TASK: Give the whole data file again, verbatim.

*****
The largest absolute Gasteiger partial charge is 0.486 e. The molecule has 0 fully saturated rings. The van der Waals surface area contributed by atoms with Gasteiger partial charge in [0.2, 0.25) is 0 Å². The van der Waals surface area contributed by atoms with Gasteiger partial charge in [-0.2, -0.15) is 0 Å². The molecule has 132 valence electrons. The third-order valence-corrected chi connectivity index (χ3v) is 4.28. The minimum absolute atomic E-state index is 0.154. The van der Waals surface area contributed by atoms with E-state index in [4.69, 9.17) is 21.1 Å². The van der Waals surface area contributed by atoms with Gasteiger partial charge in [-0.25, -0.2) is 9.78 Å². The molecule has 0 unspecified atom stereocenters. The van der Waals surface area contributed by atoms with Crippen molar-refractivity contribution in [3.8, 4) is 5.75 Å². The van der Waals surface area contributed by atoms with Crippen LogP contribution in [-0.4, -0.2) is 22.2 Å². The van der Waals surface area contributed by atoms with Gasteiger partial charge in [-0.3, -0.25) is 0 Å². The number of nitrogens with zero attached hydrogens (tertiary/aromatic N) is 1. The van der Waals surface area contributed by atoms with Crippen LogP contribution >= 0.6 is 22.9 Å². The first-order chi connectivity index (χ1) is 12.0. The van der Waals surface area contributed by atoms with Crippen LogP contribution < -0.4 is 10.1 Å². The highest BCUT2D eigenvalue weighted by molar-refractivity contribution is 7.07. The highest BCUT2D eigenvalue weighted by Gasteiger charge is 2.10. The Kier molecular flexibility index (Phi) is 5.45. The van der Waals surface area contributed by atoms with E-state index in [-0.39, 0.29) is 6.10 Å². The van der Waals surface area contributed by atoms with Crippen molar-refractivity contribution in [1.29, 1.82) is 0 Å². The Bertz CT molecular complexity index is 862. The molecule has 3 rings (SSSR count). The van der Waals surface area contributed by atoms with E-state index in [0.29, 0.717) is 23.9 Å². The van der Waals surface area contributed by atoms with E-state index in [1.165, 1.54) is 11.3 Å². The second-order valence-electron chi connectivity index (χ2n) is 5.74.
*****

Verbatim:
The largest absolute Gasteiger partial charge is 0.486 e. The molecule has 0 fully saturated rings. The van der Waals surface area contributed by atoms with Gasteiger partial charge in [0.2, 0.25) is 0 Å². The van der Waals surface area contributed by atoms with Gasteiger partial charge in [-0.2, -0.15) is 0 Å². The molecule has 132 valence electrons. The third-order valence-corrected chi connectivity index (χ3v) is 4.28. The minimum absolute atomic E-state index is 0.154. The van der Waals surface area contributed by atoms with E-state index in [4.69, 9.17) is 21.1 Å². The van der Waals surface area contributed by atoms with Gasteiger partial charge in [-0.25, -0.2) is 9.78 Å². The molecule has 0 unspecified atom stereocenters. The van der Waals surface area contributed by atoms with Crippen molar-refractivity contribution in [3.8, 4) is 5.75 Å². The van der Waals surface area contributed by atoms with Crippen LogP contribution in [-0.4, -0.2) is 22.2 Å². The van der Waals surface area contributed by atoms with Gasteiger partial charge in [-0.3, -0.25) is 0 Å². The number of nitrogens with zero attached hydrogens (tertiary/aromatic N) is 1. The van der Waals surface area contributed by atoms with Crippen LogP contribution >= 0.6 is 22.9 Å². The first-order chi connectivity index (χ1) is 12.0. The van der Waals surface area contributed by atoms with Crippen LogP contribution < -0.4 is 10.1 Å². The highest BCUT2D eigenvalue weighted by molar-refractivity contribution is 7.07. The highest BCUT2D eigenvalue weighted by Gasteiger charge is 2.10. The Kier molecular flexibility index (Phi) is 5.45. The van der Waals surface area contributed by atoms with E-state index in [-0.39, 0.29) is 6.10 Å². The van der Waals surface area contributed by atoms with Crippen molar-refractivity contribution in [1.29, 1.82) is 0 Å². The Bertz CT molecular complexity index is 862. The molecule has 3 rings (SSSR count). The van der Waals surface area contributed by atoms with E-state index in [0.29, 0.717) is 23.9 Å². The van der Waals surface area contributed by atoms with E-state index in [1.165, 1.54) is 11.3 Å². The second-order valence-electron chi connectivity index (χ2n) is 5.74.